Amidst flags flowing at half staff, bells of remembrance rang at the Market Square where members of the Alexandria Community gathered for the seventh anniversary of the attacks of Sept. 11.
"We lost our innocence," Mayor William D. Euille said in his opening remarks. "We learned that we were vulnerable."
"Total strangers were reminded what it is to be a citizen of these United States of America," Fire Chief Adam Thiel said in a statement reiterating the words that bring communities together every Sept. 11: "We cannot, must not and will never forget."
The ceremonial ringing of the bell heightened Thiel’s statement and provided some of the parents with a suitable occasion to relate its meaning to younger generations.
"It was an opportunity to teach her why we are so proud of our country," a young mother, who declined to be identified, said. "To be respectful and honor these people that fought for us."
But the attacks of Sept. 11 did not affect everyone in the same way and the shared interest to remain united has been gradually overshadowed by a diversity of views.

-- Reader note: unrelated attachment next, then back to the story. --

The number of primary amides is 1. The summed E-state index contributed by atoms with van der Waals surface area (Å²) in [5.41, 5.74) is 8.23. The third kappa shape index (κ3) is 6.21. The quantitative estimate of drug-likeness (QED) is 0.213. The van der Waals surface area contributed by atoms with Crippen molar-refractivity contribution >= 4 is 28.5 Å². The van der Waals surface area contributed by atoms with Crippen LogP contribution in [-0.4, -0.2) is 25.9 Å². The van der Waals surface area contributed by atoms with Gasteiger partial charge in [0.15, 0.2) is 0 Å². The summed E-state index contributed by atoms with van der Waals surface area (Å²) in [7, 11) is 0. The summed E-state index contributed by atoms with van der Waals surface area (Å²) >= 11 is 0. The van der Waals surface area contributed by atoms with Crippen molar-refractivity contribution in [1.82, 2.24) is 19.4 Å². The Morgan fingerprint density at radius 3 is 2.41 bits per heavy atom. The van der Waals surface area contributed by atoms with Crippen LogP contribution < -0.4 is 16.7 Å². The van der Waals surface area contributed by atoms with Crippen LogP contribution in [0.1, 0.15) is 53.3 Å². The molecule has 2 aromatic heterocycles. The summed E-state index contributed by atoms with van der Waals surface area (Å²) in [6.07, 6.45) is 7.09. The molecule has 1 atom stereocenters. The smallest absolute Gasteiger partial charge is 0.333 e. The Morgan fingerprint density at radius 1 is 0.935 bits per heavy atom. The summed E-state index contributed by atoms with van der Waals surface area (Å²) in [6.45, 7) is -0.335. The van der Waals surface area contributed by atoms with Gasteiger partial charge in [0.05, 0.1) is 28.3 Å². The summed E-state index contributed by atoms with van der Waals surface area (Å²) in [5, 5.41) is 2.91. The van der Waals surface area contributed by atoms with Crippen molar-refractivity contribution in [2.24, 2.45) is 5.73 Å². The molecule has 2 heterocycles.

"The survival factor brings people together at a time of tragedy," Caressa Gibson, a member of the Armed forces, said. "However, the aftermath of the attacks gave way to discrimination against terrorist related religion and culture. Through education we can learn that no one culture or religion can be categorized as a terrorist."
Security measures such as the Patriot Act is another subject that has divided. "That day saddened me because afterwards I saw how readily people were willing to throw away their freedoms," William Basara, a government contractor said. "I strive to teach my children what the Constitution means and how others around the world wish for it to be destroyed."
When asked about the changes in views and attitudes of the population in general since the time of the attacks, Adrienne Jacoby, an Alexandria resident said "Like making a braid: we come together, then we separate. Woven together they are stronger than one strand by itself," she said. "We are one of the few countries that apply the individual over the collective."
According to Jacoby, it is cultural diversity and differences in political views that make the country strong.
Mayor Euille and representatives of the various emergency services rang the ceremonial bell. The distinct uniforms worn by the representatives from Fire, EMS, Police and the Sheriff’s Office were perhaps a silent reminder that, as Jacoby pointed out, what makes the country stronger is diversity, where the people’s freely expressed disparity of views is what distinguishes them as Americans.